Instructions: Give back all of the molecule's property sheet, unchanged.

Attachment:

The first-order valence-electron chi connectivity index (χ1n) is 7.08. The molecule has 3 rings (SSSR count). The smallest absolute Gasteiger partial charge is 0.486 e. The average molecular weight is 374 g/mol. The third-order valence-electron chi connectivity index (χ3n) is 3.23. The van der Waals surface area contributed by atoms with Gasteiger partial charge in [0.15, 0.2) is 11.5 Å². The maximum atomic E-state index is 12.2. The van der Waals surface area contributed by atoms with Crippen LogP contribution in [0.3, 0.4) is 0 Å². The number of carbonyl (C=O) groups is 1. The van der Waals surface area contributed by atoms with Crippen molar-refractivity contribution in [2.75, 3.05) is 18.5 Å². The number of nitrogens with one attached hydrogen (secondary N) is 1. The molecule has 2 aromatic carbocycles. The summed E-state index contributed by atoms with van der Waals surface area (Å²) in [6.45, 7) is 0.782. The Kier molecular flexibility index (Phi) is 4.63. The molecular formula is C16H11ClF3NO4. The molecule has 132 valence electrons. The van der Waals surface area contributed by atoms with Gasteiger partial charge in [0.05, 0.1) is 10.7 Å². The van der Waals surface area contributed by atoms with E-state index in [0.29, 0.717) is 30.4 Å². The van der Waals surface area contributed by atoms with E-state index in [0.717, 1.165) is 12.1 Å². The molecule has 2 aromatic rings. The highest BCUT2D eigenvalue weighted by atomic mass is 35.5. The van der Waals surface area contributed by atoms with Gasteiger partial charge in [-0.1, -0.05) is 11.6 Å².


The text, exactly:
The first-order valence-electron chi connectivity index (χ1n) is 7.08. The molecule has 3 rings (SSSR count). The smallest absolute Gasteiger partial charge is 0.486 e. The average molecular weight is 374 g/mol. The third-order valence-electron chi connectivity index (χ3n) is 3.23. The van der Waals surface area contributed by atoms with Gasteiger partial charge in [0.15, 0.2) is 11.5 Å². The maximum atomic E-state index is 12.2. The van der Waals surface area contributed by atoms with Crippen LogP contribution in [0.3, 0.4) is 0 Å². The number of carbonyl (C=O) groups is 1. The van der Waals surface area contributed by atoms with Crippen molar-refractivity contribution in [2.75, 3.05) is 18.5 Å². The number of nitrogens with one attached hydrogen (secondary N) is 1. The molecule has 2 aromatic carbocycles. The summed E-state index contributed by atoms with van der Waals surface area (Å²) in [6.45, 7) is 0.782. The Kier molecular flexibility index (Phi) is 4.63. The molecular formula is C16H11ClF3NO4. The molecule has 132 valence electrons. The van der Waals surface area contributed by atoms with Gasteiger partial charge in [0.05, 0.1) is 10.7 Å². The van der Waals surface area contributed by atoms with E-state index in [0.29, 0.717) is 30.4 Å². The van der Waals surface area contributed by atoms with E-state index in [0.717, 1.165) is 12.1 Å². The molecule has 2 aromatic rings. The highest BCUT2D eigenvalue weighted by atomic mass is 35.5. The van der Waals surface area contributed by atoms with Gasteiger partial charge in [-0.1, -0.05) is 11.6 Å².